Before you’ve tried it, it sounds easy. You just sit down, maybe even with a service like Hootsuite, configure your company Facebook page and schedule a couple posts. No sweat, right?
But then you notice, the posts kind of look alike and, a week later, they’re getting no attention.
So you up the game a little bit, do some googling, see what’s trending in cat pictures, and before you know it you spent an hour writing one post.
Out of a new sense of panic you find a Youtube video and a meme to fill out your schedule. Still, little or no interest generated in your audience.
But you are a professional: You have customers to keep happy. So Facebook takes a back seat while you do what puts food on the table. A month later you’re talking to another professional and Facebook comes up in the conversation. With the mental image of the whopping 3 likes on your company page (two being you and your spouse) you say, “Yeah I tried that, but it didn’t really work.”
From that moment on, if you see a local business with 3,000 likes or even a major company with over half a million likes, you feel a twinge of resentment. How can they do it? You think. It has to be their big budget. You console yourself. But then you read an article in a trade magazine and, oh great, there is a sole-proprietor in your industry that has 30,000 likes and booming business. HOW?!?!?
If you want to be on a success trajectory in your social media. you have two perfectly legitimate choices:
1, you could take the time to educate yourself more on how to do your own successful social media, and carve out some time to organize yourself and establish a production rhythm.
Or 2, you could hire it out.
You may have just read number 1 and said ‘that’s time I don’t have.’ then read number 2 and said ‘…and that’s money I don’t have.’ I’m here to tell you you’re wrong on both points.
I can tell you you’re wrong because I’m not making a bent penny from this blog post.
First of all, you can do it yourself if it is really a priority. That means doing some reading, organizing some content sources, and preparing set time to write and schedule content and to reply to interaction. Also a must is a small budget for promotion. You would be amazed how far even $50 per month can take you.
Regarding contracting out to an agency, it will still require some of your time and attention. There is no getting away from the fact that your business is the topic of the content and that you will have to provide some information and maybe photos to an agency. However an agency is well trained and methodical, they have content curation, they have brand monitoring, they have fancy software, they have content specialists who are pretty fast at delivering quality content, and they know social media really well and usually have the numbers to prove it.
Hiring out doesn’t eliminate the need for you to make some of your own posts, or respond to interaction, but it takes the heavy lifting off your shoulders and usually grows your following at an optimal rate.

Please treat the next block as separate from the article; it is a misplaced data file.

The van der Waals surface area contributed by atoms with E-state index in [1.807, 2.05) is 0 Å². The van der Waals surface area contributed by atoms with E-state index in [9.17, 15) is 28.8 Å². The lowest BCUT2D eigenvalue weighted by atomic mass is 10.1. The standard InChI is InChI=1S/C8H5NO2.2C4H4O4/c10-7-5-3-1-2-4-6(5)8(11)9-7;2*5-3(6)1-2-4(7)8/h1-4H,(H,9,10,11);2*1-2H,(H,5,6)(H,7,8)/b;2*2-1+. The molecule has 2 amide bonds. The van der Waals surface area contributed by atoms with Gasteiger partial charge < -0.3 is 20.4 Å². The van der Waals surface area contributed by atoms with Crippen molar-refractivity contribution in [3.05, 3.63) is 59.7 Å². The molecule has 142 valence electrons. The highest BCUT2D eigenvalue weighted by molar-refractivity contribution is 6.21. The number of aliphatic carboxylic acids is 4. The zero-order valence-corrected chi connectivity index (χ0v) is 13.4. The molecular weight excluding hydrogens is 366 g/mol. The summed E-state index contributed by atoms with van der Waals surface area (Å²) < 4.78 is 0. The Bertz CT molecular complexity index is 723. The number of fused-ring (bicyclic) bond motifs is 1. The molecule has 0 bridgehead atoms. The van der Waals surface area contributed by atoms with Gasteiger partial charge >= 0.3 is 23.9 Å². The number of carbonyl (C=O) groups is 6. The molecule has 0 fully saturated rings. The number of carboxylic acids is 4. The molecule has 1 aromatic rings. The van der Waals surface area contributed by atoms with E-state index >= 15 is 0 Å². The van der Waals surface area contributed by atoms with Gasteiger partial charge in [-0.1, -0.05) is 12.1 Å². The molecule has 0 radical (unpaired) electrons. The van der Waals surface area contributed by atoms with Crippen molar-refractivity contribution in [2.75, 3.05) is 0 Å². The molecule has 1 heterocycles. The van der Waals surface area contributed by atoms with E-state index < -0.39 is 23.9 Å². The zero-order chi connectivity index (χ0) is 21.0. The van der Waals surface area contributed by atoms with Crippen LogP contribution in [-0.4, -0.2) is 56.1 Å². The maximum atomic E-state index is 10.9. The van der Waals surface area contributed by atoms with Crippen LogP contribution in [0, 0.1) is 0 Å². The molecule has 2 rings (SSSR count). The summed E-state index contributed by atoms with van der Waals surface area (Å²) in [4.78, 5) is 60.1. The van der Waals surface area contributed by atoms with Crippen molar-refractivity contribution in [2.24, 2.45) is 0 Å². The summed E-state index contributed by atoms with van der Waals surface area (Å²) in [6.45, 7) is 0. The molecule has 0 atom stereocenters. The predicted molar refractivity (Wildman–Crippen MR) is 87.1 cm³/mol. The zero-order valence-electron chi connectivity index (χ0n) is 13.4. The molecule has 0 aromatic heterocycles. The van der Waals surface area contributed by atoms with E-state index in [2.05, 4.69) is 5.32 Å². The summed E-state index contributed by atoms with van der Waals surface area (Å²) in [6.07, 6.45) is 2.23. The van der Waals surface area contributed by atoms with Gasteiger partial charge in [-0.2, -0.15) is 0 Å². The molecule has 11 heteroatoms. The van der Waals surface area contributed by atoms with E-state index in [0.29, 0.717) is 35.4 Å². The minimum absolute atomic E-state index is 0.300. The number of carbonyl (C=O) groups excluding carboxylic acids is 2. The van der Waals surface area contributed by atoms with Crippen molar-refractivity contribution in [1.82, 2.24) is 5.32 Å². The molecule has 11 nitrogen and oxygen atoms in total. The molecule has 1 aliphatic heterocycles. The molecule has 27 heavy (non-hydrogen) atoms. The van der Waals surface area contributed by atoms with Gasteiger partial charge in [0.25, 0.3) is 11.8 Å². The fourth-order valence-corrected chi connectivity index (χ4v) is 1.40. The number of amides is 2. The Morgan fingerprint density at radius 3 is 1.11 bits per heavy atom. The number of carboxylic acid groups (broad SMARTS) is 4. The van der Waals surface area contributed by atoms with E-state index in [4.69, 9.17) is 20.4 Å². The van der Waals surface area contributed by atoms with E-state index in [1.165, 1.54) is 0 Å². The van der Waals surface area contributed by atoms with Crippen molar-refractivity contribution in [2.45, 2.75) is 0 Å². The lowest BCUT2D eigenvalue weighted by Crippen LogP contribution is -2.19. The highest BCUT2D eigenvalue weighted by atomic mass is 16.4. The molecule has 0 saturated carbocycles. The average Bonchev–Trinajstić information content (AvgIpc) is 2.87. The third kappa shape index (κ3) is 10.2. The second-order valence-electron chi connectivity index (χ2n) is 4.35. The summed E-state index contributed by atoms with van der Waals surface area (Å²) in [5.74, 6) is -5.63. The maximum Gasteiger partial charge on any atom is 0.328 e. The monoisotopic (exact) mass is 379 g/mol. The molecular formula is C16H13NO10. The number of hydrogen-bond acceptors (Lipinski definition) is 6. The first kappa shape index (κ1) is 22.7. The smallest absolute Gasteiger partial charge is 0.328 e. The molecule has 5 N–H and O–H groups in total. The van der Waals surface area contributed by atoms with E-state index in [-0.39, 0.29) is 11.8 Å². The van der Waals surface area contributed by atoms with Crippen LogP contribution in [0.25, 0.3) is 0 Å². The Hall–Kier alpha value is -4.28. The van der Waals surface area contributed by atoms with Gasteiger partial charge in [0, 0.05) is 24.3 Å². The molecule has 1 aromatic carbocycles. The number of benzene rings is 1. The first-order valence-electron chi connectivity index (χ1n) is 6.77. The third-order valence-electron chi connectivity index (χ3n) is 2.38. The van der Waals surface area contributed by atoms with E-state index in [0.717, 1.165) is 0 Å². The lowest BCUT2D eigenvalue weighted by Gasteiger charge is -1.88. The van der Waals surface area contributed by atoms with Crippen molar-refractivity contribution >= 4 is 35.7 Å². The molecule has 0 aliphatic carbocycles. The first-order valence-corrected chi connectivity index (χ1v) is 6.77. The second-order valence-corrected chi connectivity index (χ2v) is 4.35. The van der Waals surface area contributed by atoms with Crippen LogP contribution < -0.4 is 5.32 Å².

How much it costs depends on your budget. There are definitely recommended budgets, and you will get more when you spend more, but often a service plan can be tailored to your budget. Think about $500 per month as a starting place. If you can commit $500-1000 additional for campaigns, it would be money well spent.*
*Obviously I can’t speak for any agency. Prices and quality may vary substantially. I know at least one agency that recommends $9,000 per month. Again it is money well spent but not many small businesses can afford that. Don’t be ashamed of a small budget. Agencies balance their time over several clients.
As a side note, if you are tempted to try an agency for just one month. They have heard that a hundred times, and they will tell you what they have told everyone else 100 times. You can do that, but social media is relationship building. A short run is more like 3-6 months. Social scales exponentially, so by using them for one month or two you are actually robbing yourself of the highest value months.
So now like any smart businessman you’re thinking, $500 per month for three months, plus one big campaign… $2,500. If you’re starting to think you could hire someone part time for minimum wage for the same money, abort thought! Remember that in hiring an agency they are trained, researched, practiced, have professional accountability and development, and are tooled up.
The time lost in finding your unqualified worker, setting them up on a computer, and them getting up to speed to the extent that your social media is on a positive trajectory (if that ever happens) will be to the tune of weeks if not months.
Agencies want to retain your business just as you want to retain your customers. They will do their level best to return value for your investment because they want to keep you as a customer.
It doesn’t matter which route you take, so long as your actions are substantial enough to yield real returns. Anything short of that is indeed “not working for you.”